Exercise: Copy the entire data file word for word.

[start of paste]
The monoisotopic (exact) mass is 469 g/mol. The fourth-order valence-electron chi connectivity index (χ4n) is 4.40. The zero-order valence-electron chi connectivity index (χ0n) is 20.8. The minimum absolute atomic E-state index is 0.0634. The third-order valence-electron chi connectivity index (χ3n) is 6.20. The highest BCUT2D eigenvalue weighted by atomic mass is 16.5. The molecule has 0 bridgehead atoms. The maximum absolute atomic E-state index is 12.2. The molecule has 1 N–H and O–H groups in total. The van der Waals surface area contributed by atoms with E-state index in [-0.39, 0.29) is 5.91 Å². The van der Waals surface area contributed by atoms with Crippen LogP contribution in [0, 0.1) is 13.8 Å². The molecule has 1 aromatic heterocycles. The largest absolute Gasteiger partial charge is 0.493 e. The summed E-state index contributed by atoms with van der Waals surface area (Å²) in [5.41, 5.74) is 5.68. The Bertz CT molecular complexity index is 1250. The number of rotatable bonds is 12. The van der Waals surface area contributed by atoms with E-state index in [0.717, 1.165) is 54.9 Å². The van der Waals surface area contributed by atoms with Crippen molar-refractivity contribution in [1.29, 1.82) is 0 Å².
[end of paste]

The monoisotopic (exact) mass is 469 g/mol. The fourth-order valence-electron chi connectivity index (χ4n) is 4.40. The zero-order valence-electron chi connectivity index (χ0n) is 20.8. The minimum absolute atomic E-state index is 0.0634. The third-order valence-electron chi connectivity index (χ3n) is 6.20. The highest BCUT2D eigenvalue weighted by atomic mass is 16.5. The molecule has 0 bridgehead atoms. The maximum absolute atomic E-state index is 12.2. The molecule has 1 N–H and O–H groups in total. The van der Waals surface area contributed by atoms with E-state index in [-0.39, 0.29) is 5.91 Å². The van der Waals surface area contributed by atoms with Crippen LogP contribution in [0, 0.1) is 13.8 Å². The molecule has 1 aromatic heterocycles. The largest absolute Gasteiger partial charge is 0.493 e. The summed E-state index contributed by atoms with van der Waals surface area (Å²) in [5.41, 5.74) is 5.68. The Bertz CT molecular complexity index is 1250. The number of rotatable bonds is 12. The van der Waals surface area contributed by atoms with E-state index in [0.717, 1.165) is 54.9 Å². The van der Waals surface area contributed by atoms with Crippen molar-refractivity contribution in [1.29, 1.82) is 0 Å².